The world this week--Business
America’s Supreme Court heard arguments in two cases that could potentially undermine the business model of social-media companies.
In Gonzalez v Google the parents of a woman who was killed in a terror attack on Paris in 2015 claim that YouTube aided the terrorists by recommending the group’s videos to users.
The case focuses on the legal protection from liability given to internet companies under Section 230 of the Communications Decency Act of 1996.
In Twitter v Taamneh the family of a man killed in an attack in Istanbul in 2017 allege that Twitter, Google and Facebook should be held accountable for spreading terrorist propaganda.
The court’s decisions are expected in June.
Meta launched a subscription service on Facebook and Instagram that verifies the authenticity of accounts and protects users from impersonation.
The service, which is being tested in Australia and New Zealand, is similar to Twitter’s blue-tick system.
Social-media companies are looking for ways to increase revenue to offset smaller returns from advertising.
The Bank of Israel lifted its main interest rate by half a percentage point, to 4.25%.
It was the eighth consecutive rise, prompting a rebuke from Israel’s foreign minister, who called on the government to put a stop to the increases.
Binyamin Netanyahu, the prime minister, said he had no intention of messing with the central bank’s independence.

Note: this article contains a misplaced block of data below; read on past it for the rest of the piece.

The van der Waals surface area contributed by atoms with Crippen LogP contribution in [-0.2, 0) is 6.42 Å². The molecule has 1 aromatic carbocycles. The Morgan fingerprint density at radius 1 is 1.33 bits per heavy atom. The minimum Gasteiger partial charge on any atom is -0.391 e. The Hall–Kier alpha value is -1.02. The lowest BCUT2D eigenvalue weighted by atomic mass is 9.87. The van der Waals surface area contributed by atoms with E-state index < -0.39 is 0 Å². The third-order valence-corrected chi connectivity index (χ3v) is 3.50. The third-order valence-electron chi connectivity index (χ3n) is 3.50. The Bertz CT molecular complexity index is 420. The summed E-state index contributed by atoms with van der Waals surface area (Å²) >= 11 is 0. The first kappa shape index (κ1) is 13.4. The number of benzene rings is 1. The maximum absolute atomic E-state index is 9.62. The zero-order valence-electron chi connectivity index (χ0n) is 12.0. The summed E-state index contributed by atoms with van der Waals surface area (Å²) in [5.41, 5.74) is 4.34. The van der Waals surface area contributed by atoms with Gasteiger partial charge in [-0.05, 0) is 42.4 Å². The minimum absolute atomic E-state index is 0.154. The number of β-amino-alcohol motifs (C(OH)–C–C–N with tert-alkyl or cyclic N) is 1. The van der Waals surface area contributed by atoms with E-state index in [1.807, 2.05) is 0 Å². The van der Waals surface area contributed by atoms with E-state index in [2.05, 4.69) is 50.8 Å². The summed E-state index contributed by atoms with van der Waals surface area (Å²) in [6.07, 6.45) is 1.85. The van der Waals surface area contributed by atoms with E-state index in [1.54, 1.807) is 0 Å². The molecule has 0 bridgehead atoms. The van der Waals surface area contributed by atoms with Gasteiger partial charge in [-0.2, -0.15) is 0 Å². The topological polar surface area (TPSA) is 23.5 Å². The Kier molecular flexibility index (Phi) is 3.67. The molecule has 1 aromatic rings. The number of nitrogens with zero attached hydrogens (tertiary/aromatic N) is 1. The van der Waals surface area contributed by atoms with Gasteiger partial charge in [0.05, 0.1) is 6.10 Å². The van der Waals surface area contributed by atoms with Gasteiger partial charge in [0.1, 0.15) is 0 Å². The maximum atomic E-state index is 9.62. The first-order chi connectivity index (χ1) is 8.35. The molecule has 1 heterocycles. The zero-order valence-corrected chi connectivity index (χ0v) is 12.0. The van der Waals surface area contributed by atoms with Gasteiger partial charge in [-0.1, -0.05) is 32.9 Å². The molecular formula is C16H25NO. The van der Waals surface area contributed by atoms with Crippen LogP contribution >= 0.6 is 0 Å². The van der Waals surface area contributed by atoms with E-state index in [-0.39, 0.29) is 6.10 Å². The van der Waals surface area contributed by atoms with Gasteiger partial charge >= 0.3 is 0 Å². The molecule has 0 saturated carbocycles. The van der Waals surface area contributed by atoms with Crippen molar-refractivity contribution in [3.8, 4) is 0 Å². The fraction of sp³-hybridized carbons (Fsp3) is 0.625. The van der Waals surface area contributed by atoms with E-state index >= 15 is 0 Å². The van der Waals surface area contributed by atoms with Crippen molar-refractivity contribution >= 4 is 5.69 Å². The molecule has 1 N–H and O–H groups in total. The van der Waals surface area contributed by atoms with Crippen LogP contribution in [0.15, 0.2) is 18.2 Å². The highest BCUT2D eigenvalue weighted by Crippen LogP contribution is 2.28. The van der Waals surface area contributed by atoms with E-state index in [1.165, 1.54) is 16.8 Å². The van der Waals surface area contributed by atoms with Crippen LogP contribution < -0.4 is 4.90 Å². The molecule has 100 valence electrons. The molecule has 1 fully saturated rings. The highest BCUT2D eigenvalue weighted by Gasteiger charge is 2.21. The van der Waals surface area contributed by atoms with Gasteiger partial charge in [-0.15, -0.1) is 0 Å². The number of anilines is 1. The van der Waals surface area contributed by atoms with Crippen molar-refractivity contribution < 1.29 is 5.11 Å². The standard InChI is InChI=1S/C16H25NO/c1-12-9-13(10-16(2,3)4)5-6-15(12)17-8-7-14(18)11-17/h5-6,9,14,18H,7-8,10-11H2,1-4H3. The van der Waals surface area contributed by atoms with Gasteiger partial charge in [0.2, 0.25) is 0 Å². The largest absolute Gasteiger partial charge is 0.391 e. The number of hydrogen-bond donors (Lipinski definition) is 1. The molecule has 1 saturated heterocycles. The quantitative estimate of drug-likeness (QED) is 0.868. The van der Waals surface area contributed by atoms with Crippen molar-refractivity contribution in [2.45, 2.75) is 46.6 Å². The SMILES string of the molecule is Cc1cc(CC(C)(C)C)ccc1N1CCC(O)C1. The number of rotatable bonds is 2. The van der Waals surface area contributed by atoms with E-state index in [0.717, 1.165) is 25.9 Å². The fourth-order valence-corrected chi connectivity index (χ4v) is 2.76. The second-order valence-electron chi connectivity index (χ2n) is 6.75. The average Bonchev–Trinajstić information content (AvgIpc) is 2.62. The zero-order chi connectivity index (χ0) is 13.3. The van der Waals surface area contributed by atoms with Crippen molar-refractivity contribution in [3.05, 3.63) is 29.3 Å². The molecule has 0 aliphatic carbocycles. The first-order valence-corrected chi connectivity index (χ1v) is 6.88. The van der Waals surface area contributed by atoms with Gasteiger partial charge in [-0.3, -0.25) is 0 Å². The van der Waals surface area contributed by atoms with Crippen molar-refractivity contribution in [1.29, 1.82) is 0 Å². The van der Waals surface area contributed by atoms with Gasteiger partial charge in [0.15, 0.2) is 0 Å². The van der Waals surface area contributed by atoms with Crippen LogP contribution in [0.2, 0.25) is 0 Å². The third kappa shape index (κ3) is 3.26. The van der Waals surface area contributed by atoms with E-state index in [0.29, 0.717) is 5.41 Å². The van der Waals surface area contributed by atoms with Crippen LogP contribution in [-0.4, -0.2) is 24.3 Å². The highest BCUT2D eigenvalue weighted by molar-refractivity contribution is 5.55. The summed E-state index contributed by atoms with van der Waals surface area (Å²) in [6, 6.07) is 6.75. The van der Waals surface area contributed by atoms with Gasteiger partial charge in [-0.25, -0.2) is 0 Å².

Switzerland’s financial regulator is reportedly investigating the chairman of Credit Suisse for potentially misleading markets when he said that a run of huge client outflows at the bank had stopped.
A subsequent earnings report showed that the outflows had continued.
News of the investigation sent Credit Suisse’s share price to a new low.
The benchmark price for natural-gas futures in Europe fell below 50 euros (53 dollars) a megawatt hour for the first time in 18 months.
A mild winter and the switch to liquefied natural gas imports have helped offset the shock from Russia withholding its supplies. Storage levels remain high.
However, prices could shoot up if power companies turn back to gas to fire their plants, and away from the current cheaper alternatives, such as coal.
The price of permits on the EU’s carbon-trading market hit 100 euros ($107 dollars) a tonne for the first time.
The price of the permits, which allow companies to emit pollutants, subject to a cap, has risen by a fifth this year.
Traders are betting that cheaper natural gas and a resilient economy will lead to higher industrial output.